- - Thursday, June 28, 2018

ANALYSIS/OPINION:

Jayson Werth has called it a career.

“I’m done … whatever you want to call it,” Werth told the website Fancred Sports after a futile and injury-filled stint this season with the Seattle Mariners Class AAA club in Tacoma.

It’s been a complicated career — particularly here in Washington — where his value can’t be measured simply by numbers, at least not by the $126 million the Nationals paid Werth starting in 2010 over seven years.

That’s a contract that you would have a hard time justifying in today’s game, where value is only measured by numbers.

“If you can’t power point it, it’s hard to sell it,” Nationals general manager Mike Rizzo said.



The pitch Rizzo gave the Lerner family in the winter of 2010 to bet the franchise’s future on Werth was certainly not based on the numbers Werth had produced on stat sheets — impressive numbers over his previous four years in Philadelphia (320 runs scored, 507 hits, 99 doubles, 95 home runs, 300 RBI, 60 stolen bases) and one World Series ring — but not the kind of numbers you pay $126 million for, especially for a 32-year-old outfielder over seven years.

No, Werth brought something more difficult to quantify — leadership, professionalism, attitude — that was sorely missing from the Nationals organization that had nearly been destroyed by former general manager and franchise gravedigger Jim Bowden from 2005 to the spring of 2009.

Rizzo had to sell faith in something that is not on any spreadsheet.

“On the field, we knew what he was going to be, we knew seven years was a long contract for a 32-year-old player,” Rizzo told me. “But if you remember at the time where we were at, like you have said, a motorcycle gang. We were just getting into the respectful world of Major League Baseball.

“I didn’t sugarcoat to the owners what kind of player I thought he was going to be,” Rizzo said. “But I also really hit hard on what this guy would mean to the franchise long term. I remember answering the question that, seven years, what is this player going to look like in seven years, and my answer was I think he will be a player who will contribute on the field, but what he would have done in those first six years and five years of that deal would really be the signature of why we signed this player.”

It’s a complicated legacy. Fans were angry when he first arrived in 2011 and batted just .232 with 20 home runs and 58 RBI in 150 games. But he would bounce back with three productive years, and, of course, with the biggest hit in Washington baseball in recent memory — his walk-off home run to win Game 4 of the 2012 National League Division Series at Nationals Park — and his place in Washington baseball was sealed.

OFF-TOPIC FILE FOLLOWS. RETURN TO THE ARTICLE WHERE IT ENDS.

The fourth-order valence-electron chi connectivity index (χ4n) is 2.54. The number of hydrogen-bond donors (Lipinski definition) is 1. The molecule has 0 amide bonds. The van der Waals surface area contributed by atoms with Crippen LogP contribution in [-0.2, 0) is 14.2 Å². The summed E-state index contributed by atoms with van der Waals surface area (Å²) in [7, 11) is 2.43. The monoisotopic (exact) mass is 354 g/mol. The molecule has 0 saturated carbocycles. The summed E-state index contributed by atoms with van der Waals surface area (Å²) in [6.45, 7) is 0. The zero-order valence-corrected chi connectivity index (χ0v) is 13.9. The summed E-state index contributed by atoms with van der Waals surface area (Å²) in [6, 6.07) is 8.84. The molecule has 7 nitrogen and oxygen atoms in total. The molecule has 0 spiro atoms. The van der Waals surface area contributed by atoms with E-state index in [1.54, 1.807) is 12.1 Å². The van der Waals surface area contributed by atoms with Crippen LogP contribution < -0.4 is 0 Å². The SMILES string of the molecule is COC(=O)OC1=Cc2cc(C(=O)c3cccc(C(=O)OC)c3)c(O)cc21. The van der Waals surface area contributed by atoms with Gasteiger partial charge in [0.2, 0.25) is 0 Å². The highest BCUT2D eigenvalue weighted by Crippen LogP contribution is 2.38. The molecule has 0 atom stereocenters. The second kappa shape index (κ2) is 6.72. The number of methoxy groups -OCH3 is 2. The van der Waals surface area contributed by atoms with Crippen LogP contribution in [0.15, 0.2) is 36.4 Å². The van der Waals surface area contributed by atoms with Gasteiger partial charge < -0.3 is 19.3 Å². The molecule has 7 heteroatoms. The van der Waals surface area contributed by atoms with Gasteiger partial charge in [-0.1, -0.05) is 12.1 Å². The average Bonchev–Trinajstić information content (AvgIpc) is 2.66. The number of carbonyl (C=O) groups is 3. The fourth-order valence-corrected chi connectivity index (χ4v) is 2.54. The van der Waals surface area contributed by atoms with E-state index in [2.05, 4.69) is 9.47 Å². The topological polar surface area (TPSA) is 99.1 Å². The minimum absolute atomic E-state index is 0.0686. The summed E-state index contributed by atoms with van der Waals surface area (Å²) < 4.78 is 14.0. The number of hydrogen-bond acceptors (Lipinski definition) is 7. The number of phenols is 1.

But he left the same way he began — with angry fans wondering why a 38-year-old outfielder batting .228 was in the starting lineup in the playoffs against Chicago.

Again, it was the value off the field that drove Dusty Baker to put Werth in the lineup, as he told reporters, “I was Jayson Werth.”

Baker, who played 19 seasons in the majors, in a conversation with me on my “Cigars & Curveballs” podcast earlier this year, told me what he meant by that.

“If you played long enough and effectively enough, you are going to be Jayson Werth,” he said. “Toward the end of your career, if a guy has been great in the clutch, and you know there are one or two great games or at-bats in there … you want to give him that opportunity.

“Jayson kind of put the team on the map,” Baker said. “He was the first real big free agent they went after. I had to do the right thing in my heart and in my mind. I really wrestled with that. Was I going to play Howie Kendrick or Jayson Werth? That is what I was talking about.”

It’s a commitment that is difficult to find in today’s game, where robots cough out numbers.

I asked Rizzo if the pitch he made on behalf of Werth would work in today’s analytics-driven game.

“You better have the reputation and resume to sell it,” he said. “You better have wins under your belt as a front office executive to sell it because analytically, it ain’t flying. It wasn’t sexy at the time but it was necessary at the time. I fought that battle here internally. It doesn’t get done in a lot of places, and I think we would have been worse off because of it.”

It was a career that began up the road in Baltimore, the Orioles No. 1 draft pick in 1997 out of Springfield, Illinois, as a 6-foot-5 catcher by general manager Pat Gillick. After 10 years of struggling in the minors and majors and showing occasional flashes of excellence, he was traded to the Toronto Blue Jays and Los Angeles Dodgers, before Gillick brought Werth to Philadelphia, where he would win a World Series.

He didn’t do the same here, as the Nationals failed to get beyond the division series in Werth’s four postseason appearances. But you could argue he showed them how.

That is why he was brought to Washington.

Thom Loverro’s weekly “Cigars & Curveballs” is available Wednesdays on iTunes, Google Play and the reVolver podcast network.

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